22 October 2012 by Chris Marais

The Karoo conference – a meeting of the minds

The Karoo Development Conference in Beaufort West last week became an invaluable stock of ideas, networks and resolutions for a way forward in the heartland of South Africa.

Beaufort West – site of the 2nd Karoo Development Conference

The last time we visited the central Karoo town of Beaufort West, it was in the middle of a desperate drought. There was a nationwide call for in-transit motorists to bring bottles of water to Beaufort West, and to drop them off at the municipal offices and local filling stations.

Rain is always welcome in the Karoo town of Beaufort West

Last week, however, the mood in a drought-relieved Beaufort West was entirely different. Amid an admirable downpour of rain, hundreds of delegates gathered in a church hall to attend the 2nd Karoo Development Conference.

Despite the threat of shale-gas fracking in this vast heartland, the mood among delegates was upbeat – the Karoo has been firmly ensconced in the world imagination as one of the great desert destinations, alongside Australia’s Outback and the New Mexico-Arizona states of the United States.

The Karoo has been firmly ensconced in the world imagination as one of the great desert destinations, alongside Australia’s Outback and the New Mexico-Arizona states of the United States

Long regarded as a tourism backwater, the 80-odd towns and settlements with their more than 1-million residents (spanning 4 provinces) were represented at the conference on all sorts of levels.

While scientists spoke about the water and the geology, others explored the themes of regional tourism routes, wildlife stocks, wilderness corridors, farming issues and small-town poverty.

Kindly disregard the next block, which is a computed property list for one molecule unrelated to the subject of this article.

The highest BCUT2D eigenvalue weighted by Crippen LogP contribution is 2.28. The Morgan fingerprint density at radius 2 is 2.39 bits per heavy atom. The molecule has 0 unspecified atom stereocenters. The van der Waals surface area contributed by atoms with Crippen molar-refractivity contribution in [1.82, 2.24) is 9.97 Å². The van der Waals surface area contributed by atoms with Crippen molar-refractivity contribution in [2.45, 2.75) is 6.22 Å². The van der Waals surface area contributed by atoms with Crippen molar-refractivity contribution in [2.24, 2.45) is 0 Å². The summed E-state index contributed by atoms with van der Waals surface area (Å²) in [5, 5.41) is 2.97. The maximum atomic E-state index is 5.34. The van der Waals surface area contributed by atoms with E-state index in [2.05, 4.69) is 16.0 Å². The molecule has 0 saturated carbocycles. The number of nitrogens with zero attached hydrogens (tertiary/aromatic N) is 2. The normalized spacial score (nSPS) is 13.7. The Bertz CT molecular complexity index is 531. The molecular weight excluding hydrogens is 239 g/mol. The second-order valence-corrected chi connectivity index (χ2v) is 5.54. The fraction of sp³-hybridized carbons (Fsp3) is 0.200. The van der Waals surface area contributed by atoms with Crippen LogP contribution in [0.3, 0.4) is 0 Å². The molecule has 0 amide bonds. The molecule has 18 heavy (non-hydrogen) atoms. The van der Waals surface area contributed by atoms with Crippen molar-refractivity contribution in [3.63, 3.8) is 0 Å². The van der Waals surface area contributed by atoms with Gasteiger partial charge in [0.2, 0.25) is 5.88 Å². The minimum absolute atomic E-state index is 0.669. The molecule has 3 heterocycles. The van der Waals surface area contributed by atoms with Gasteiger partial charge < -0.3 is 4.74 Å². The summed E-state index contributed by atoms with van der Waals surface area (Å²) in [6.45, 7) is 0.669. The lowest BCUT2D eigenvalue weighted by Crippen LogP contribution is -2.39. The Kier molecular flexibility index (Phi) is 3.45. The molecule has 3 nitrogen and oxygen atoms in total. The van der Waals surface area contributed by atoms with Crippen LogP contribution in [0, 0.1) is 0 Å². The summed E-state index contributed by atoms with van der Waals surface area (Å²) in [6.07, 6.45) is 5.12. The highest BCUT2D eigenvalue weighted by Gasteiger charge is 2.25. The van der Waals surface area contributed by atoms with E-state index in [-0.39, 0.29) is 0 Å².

There was also a chance for the growing group of Karoo authors to speak about their latest work and promote their books.

Delegates at the 2nd Karoo Development Conference in Beaufort West

It has become clear over the past 5 years that the Karoo is enjoying a ‘repopulation renaissance’ like never before. Not only are more travellers spending time in our arid areas on farms, at festivals, in quiet country retreats and in tucked-away little villages, but there has been a boom in ‘in-migration’ from the urban centres.

And for once the relatively isolated voices of the Karoo could speak as one. With new technology, a faster internet and the promise of mega-projects like the Square Kilometre Array space radio telescope programme, it’s all systems go for the dry country, its residents and the people who want to escape the madding crowds.

Beginnings of the Square Kilometre Array project in the Karoo

Category: Events


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